Öyvind Fahlström & Swedish Avant-Garde Film

Date: 14 October 2002 | Season: Oyvind Fahlstrom

14 October–24 November 2002
Gateshead BALTIC Centre

Since the 1950s, the artist Öyvind Fahlström pursued an interest in the moving image. The use of illustration and collage in his paintings and graphic work show a clear affinity to cinema and the use of film as a means of artistic expression. He was an active member of Arbetsgruppen För Film (aka Filmform); an artist-led organisation dedicated to the production and promotion of avant-garde film, and made experimental tv documentaries, home movies and the radical feature film Du Gamla Du Fria (which takes its name from the Swedish national anthem).

One of the earliest films ever made by an artist was Symphonie Diagonale by the Swedish painter Viking Eggeling in the early 1920s, but independent film did not become established in Sweden until the post-war period, at which time personal psychodramas and city symphonies were made by filmmakers such as Gösta Werner, Peter Weiss and Nils Jönsson.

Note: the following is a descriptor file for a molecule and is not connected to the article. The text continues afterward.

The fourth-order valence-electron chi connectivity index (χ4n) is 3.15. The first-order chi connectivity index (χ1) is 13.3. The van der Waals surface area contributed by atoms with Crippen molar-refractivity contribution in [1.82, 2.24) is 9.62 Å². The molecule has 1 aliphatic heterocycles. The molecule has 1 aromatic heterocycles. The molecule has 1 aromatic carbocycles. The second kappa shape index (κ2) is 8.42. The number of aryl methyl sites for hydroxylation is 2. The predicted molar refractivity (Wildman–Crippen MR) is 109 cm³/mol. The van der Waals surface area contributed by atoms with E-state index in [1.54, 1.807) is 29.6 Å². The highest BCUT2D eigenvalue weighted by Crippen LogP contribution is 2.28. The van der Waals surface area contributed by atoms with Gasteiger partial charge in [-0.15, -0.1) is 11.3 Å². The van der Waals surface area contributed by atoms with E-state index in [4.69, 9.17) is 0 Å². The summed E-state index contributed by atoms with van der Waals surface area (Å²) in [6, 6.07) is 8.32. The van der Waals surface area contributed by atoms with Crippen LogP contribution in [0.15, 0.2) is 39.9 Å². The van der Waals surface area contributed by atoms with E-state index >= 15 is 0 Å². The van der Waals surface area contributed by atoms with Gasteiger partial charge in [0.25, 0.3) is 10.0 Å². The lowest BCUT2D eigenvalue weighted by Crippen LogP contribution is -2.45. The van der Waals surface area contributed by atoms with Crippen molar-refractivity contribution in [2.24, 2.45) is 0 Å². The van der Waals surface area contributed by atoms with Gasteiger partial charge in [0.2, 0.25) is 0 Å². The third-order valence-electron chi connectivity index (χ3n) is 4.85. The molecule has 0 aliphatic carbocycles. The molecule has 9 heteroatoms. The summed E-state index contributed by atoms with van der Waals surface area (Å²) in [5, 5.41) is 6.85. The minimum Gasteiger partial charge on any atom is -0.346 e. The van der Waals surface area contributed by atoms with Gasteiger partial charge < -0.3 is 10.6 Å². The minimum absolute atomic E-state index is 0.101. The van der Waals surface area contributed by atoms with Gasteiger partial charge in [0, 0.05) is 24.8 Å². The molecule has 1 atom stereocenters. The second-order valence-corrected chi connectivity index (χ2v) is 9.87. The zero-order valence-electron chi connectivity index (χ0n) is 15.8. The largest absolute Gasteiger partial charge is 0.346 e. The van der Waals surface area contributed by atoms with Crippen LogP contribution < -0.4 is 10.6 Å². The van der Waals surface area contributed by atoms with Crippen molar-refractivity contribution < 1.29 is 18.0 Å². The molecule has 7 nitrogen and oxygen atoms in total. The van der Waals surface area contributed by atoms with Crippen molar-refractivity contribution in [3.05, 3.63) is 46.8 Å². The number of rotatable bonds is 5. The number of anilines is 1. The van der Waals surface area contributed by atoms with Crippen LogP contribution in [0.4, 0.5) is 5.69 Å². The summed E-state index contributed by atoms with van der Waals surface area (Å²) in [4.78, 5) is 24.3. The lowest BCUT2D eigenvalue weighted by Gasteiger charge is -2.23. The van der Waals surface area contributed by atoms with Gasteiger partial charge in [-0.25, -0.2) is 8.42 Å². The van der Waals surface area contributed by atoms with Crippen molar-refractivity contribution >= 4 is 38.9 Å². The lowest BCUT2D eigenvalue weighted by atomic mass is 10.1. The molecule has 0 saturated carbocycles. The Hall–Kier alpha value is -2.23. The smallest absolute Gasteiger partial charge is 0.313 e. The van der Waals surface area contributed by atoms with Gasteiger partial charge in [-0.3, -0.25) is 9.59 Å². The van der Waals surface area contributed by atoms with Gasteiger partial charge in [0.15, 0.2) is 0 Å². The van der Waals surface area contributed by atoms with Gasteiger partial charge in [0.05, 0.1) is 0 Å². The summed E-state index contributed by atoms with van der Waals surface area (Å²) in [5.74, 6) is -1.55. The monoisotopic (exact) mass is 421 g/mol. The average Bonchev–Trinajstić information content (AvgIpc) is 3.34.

Avant-garde film flourished as a potent artform in the 1960s counterculture. The artists Åke Karlung and Erling Johansson made extraordinary films as part of their wider creative practice, using animation to assemble mixtures of painting, sculpture and live action. Other filmmakers, including Hans Esselius and Jan Håfström used cinema to make potent social commentary, attacking the modern political and industrial establishment. Fahlström himself made the satirical, psychedelic found-footage film U-barn for the Swedish Film Institute. In the 70s and 80s, Åsa Sjöström, Olle Hedman Anne-Sofi Sidén and others continued to experiment with the medium as a punk ethos brought the work back-to-basics.

The artist Gunvor Nelson lived and worked in San Francisco for many years, though she never lost her close connection to the culture and character of her birthplace. Gunvor will be at BALTIC to present two programmes of her work, featuring both her unique collage techniques and her deeply personal films about family relationships.

In this brief history of the Swedish avant-garde, examples of Fahlström’s own work will be shown alongside rare screenings of films by those who still remain widely unknown outside their homeland.